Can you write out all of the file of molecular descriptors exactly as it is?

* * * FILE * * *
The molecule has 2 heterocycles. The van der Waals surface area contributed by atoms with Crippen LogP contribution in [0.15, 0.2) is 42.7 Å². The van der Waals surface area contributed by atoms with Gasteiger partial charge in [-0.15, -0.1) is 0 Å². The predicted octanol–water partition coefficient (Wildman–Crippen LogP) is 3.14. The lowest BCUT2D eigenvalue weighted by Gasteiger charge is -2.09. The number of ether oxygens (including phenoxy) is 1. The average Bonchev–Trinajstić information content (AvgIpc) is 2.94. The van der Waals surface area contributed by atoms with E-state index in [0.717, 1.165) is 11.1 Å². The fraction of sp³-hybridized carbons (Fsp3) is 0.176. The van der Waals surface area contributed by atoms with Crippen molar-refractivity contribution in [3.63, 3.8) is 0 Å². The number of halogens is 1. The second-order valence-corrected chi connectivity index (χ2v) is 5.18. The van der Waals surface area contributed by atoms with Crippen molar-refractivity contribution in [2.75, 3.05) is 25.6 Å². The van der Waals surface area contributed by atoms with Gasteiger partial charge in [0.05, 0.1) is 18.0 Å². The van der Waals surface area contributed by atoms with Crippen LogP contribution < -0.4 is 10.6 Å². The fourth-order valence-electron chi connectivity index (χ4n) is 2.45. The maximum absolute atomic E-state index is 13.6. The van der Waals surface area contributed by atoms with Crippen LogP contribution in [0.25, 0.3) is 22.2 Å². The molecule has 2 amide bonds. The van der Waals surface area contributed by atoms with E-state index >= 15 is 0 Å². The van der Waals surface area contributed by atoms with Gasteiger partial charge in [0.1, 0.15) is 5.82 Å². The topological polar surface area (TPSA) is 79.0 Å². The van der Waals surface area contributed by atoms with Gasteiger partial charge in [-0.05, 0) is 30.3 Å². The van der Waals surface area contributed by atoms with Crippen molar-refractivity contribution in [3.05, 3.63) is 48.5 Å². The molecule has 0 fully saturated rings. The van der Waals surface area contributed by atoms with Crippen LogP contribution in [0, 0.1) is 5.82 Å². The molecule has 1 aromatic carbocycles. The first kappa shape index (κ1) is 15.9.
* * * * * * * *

The molecule has 2 heterocycles. The van der Waals surface area contributed by atoms with Crippen LogP contribution in [0.15, 0.2) is 42.7 Å². The van der Waals surface area contributed by atoms with Gasteiger partial charge in [-0.15, -0.1) is 0 Å². The predicted octanol–water partition coefficient (Wildman–Crippen LogP) is 3.14. The lowest BCUT2D eigenvalue weighted by Gasteiger charge is -2.09. The number of ether oxygens (including phenoxy) is 1. The average Bonchev–Trinajstić information content (AvgIpc) is 2.94. The van der Waals surface area contributed by atoms with E-state index in [0.717, 1.165) is 11.1 Å². The fraction of sp³-hybridized carbons (Fsp3) is 0.176. The van der Waals surface area contributed by atoms with Crippen molar-refractivity contribution in [3.63, 3.8) is 0 Å². The number of halogens is 1. The second-order valence-corrected chi connectivity index (χ2v) is 5.18. The van der Waals surface area contributed by atoms with Crippen molar-refractivity contribution in [2.75, 3.05) is 25.6 Å². The van der Waals surface area contributed by atoms with Gasteiger partial charge in [0.05, 0.1) is 18.0 Å². The van der Waals surface area contributed by atoms with Crippen LogP contribution < -0.4 is 10.6 Å². The fourth-order valence-electron chi connectivity index (χ4n) is 2.45. The maximum absolute atomic E-state index is 13.6. The van der Waals surface area contributed by atoms with Crippen LogP contribution in [0.25, 0.3) is 22.2 Å². The molecule has 2 amide bonds. The van der Waals surface area contributed by atoms with E-state index >= 15 is 0 Å². The van der Waals surface area contributed by atoms with Gasteiger partial charge in [0.1, 0.15) is 5.82 Å². The topological polar surface area (TPSA) is 79.0 Å². The van der Waals surface area contributed by atoms with Gasteiger partial charge in [-0.05, 0) is 30.3 Å². The van der Waals surface area contributed by atoms with Crippen molar-refractivity contribution in [3.05, 3.63) is 48.5 Å². The molecule has 0 fully saturated rings. The van der Waals surface area contributed by atoms with Crippen LogP contribution in [0, 0.1) is 5.82 Å². The molecule has 1 aromatic carbocycles. The first kappa shape index (κ1) is 15.9.